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World NewsCoal-fired power generation set to hit 'all-time high in 2021': IEA

Coal-fired power generation set to hit ‘all-time high in 2021’: IEA

Coal photographed in entrance of the towers of a coal-fired power station in Mpumalanga, South Africa, on October 15, 2021.

Waldo Swiegers | Bloomberg | Getty Images

Coal-fired power generation is due to hit an all-time high this yr, in accordance to a report from the International Energy Agency, with the group’s govt director calling for pressing motion to mitigate emissions from the sector.

The IEA’s report, Coal 2021, famous the planet’s coal power generation was on a trajectory that may see it rise by 9% in 2021, reaching 10,350 terawatt-hours.

In an announcement on Friday, the IEA mentioned the rebound was “being driven by this year’s rapid economic recovery, which has pushed up electricity demand much faster than low-carbon supplies can keep up.”

A pointy rise in pure gasoline costs had additionally “increased demand for coal power by making it more cost-competitive.”

In phrases of worldwide demand for coal, which relates to areas like metal and cement manufacturing in addition to power generation, that is slated to rise by 6% in 2021.

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The IEA’s report mentioned worldwide coal demand “may well hit a new all-time high in the next two years.” In phrases of coal manufacturing, the IEA mentioned this was “forecast to reach an all-time high in 2022 and then plateau as demand flattens.”

In a press release issued alongside the report the IEA’s govt director, Fatih Birol, described coal as being “the single largest source of global carbon emissions, and this year’s historically high level of coal power generation is a worrying sign of how far off track the world is in its efforts to put emissions into decline towards net zero.”

“Without strong and immediate actions by governments to tackle coal emissions — in a way that is fair, affordable and secure for those affected — we will have little chance, if any at all, of limiting global warming to 1.5 °C,” Birol mentioned.

Birol’s reference to international warming is a nod to the landmark 2015 Paris Agreement, which goals to restrict heating “to well below 2, preferably to 1.5 degrees Celsius, compared to pre-industrial levels.”

The problem is big, and the United Nations has famous that 1.5 levels Celsius is taken into account to be “the upper limit” when it comes to avoiding the worst penalties from local weather change.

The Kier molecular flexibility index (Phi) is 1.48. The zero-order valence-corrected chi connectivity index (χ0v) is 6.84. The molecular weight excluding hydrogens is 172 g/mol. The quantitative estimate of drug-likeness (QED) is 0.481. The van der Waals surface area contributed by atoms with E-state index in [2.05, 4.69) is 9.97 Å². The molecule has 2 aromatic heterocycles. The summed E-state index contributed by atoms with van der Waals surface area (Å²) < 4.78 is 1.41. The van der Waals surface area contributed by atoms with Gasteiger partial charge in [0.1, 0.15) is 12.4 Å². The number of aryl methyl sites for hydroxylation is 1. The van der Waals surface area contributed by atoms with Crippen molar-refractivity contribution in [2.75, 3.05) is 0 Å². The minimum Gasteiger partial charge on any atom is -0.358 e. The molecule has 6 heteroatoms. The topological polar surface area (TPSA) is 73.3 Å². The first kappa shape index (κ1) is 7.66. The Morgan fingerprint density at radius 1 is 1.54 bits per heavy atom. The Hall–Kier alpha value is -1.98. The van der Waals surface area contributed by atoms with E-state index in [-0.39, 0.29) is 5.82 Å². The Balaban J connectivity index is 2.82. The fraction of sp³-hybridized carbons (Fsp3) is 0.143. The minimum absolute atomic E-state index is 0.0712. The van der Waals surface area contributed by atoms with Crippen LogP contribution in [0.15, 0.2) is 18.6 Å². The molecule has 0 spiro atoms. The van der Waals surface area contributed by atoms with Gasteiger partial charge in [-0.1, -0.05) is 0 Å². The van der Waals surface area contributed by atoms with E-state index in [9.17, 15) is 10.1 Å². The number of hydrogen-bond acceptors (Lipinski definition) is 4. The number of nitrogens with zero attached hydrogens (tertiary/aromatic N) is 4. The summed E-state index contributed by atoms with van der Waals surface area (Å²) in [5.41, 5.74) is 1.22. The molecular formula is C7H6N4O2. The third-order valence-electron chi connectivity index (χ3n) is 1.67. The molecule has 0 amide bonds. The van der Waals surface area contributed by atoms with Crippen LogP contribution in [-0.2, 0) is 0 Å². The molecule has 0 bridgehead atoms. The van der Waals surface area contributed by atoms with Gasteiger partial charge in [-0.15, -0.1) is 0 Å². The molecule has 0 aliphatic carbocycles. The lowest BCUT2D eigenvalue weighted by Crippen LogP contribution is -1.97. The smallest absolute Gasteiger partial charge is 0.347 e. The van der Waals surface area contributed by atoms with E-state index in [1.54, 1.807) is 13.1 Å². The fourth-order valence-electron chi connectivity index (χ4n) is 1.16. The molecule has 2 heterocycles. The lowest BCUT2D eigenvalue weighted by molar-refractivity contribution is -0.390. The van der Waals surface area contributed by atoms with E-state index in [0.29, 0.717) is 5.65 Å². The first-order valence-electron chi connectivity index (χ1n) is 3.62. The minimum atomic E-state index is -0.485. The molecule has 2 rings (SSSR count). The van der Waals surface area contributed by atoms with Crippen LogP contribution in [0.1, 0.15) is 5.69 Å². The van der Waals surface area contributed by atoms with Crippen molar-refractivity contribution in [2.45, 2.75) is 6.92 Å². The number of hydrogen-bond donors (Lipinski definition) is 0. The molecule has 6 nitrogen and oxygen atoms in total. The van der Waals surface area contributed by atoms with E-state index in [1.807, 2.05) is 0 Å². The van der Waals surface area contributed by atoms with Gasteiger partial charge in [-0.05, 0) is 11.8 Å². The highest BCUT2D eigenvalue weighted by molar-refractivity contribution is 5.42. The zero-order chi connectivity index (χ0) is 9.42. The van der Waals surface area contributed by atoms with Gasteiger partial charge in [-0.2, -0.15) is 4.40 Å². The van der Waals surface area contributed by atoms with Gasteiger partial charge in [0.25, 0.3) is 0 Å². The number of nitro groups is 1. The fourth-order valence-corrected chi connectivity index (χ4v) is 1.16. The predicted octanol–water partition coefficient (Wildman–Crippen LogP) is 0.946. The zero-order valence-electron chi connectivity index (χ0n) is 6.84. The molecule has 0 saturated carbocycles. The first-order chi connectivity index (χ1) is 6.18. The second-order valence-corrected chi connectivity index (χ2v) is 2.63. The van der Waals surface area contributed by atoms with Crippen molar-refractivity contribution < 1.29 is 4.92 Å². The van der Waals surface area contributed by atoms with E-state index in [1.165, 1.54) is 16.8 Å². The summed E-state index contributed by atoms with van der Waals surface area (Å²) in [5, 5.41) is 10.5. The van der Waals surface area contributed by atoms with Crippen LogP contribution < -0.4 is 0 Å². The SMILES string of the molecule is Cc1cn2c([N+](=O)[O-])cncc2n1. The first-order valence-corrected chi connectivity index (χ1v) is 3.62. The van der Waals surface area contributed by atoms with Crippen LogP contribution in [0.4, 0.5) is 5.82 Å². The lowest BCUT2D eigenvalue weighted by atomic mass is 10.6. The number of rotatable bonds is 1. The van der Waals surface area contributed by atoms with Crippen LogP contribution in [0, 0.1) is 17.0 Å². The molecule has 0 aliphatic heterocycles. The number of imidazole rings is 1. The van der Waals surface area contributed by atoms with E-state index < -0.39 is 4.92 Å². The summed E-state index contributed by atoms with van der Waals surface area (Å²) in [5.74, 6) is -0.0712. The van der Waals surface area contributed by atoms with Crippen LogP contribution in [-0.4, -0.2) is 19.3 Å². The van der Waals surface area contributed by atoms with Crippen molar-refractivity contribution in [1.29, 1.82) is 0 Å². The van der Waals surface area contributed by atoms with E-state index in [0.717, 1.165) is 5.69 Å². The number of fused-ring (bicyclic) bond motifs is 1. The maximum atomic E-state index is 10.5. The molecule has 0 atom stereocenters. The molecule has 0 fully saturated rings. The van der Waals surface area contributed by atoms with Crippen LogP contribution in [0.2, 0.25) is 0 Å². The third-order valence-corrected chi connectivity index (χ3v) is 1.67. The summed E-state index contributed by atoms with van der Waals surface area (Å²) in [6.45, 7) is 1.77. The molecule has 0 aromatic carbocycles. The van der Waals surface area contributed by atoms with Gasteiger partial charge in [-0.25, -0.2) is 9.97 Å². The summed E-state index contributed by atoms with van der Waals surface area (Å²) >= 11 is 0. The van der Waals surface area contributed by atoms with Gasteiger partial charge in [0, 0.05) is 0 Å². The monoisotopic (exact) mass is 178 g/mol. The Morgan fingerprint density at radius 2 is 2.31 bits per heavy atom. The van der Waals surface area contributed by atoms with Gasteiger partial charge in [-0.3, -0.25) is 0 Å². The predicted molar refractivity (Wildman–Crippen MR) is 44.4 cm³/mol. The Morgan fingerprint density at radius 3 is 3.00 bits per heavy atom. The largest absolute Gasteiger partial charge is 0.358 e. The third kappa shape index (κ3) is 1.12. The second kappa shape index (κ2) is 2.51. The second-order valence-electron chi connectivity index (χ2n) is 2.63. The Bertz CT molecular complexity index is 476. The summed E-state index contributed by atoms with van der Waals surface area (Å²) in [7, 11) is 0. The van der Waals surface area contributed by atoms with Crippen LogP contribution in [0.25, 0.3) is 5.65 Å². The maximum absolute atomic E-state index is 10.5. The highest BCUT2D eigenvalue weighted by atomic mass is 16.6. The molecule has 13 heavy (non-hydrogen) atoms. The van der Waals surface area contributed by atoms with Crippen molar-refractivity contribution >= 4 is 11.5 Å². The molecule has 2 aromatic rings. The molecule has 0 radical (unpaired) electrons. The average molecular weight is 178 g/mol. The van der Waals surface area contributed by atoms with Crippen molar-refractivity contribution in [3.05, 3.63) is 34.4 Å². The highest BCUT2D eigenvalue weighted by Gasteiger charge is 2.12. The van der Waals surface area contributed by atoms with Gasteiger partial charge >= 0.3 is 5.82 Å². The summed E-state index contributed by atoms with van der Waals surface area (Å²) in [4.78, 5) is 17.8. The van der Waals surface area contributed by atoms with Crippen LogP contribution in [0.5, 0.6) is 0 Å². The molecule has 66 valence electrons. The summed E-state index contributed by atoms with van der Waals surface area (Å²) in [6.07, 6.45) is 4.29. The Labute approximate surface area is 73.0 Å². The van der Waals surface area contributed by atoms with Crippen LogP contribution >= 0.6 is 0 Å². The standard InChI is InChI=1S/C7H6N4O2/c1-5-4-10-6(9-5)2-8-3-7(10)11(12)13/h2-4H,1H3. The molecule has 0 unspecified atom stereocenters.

While it stays an vital supply of electrical energy, coal has a considerable impact on the surroundings and the U.S. Energy Information Administration lists a spread of emissions from coal combustion. These embody carbon dioxide, sulfur dioxide, particulates and nitrogen oxides.

Elsewhere, Greenpeace has described coal as “the dirtiest, most polluting way of producing energy.”

“When burnt, it releases more carbon dioxide than oil or gas, so it’s a big problem when it comes to climate change,” the environmental group says.

“Coal also produces toxic elements like mercury and arsenic, and small particles of soot which contribute to air pollution.”

The dialogue and debate surrounding coal is usually an emotive one, given its important environmental footprint and the sheer scale of the duty when it comes to decreasing the planet’s reliance on fossil fuels. 

The IEA’s report comes simply over a month after the COP26 local weather change summit ended in Glasgow, Scotland.

The deal agreed at COP26 sought to construct on the Paris Agreement and stop the worst results of local weather change, though it confronted hindrances associated to the phasing out of coal, fossil gas subsidies and monetary help to low-income international locations.

India and China, each among the many world’s greatest burners of coal, insisted on a last-minute change of fossil gas language in the pact — from a “phase out” of coal to a “phase down.” After preliminary objections, opposing international locations in the end conceded.

The IEA famous how worldwide coal traits could be “shaped largely by China and India, who account for two-thirds of global coal consumption, despite their efforts to increase renewables and other low-carbon energy sources.”

— CNBC’s Matt Clinch contributed to this report

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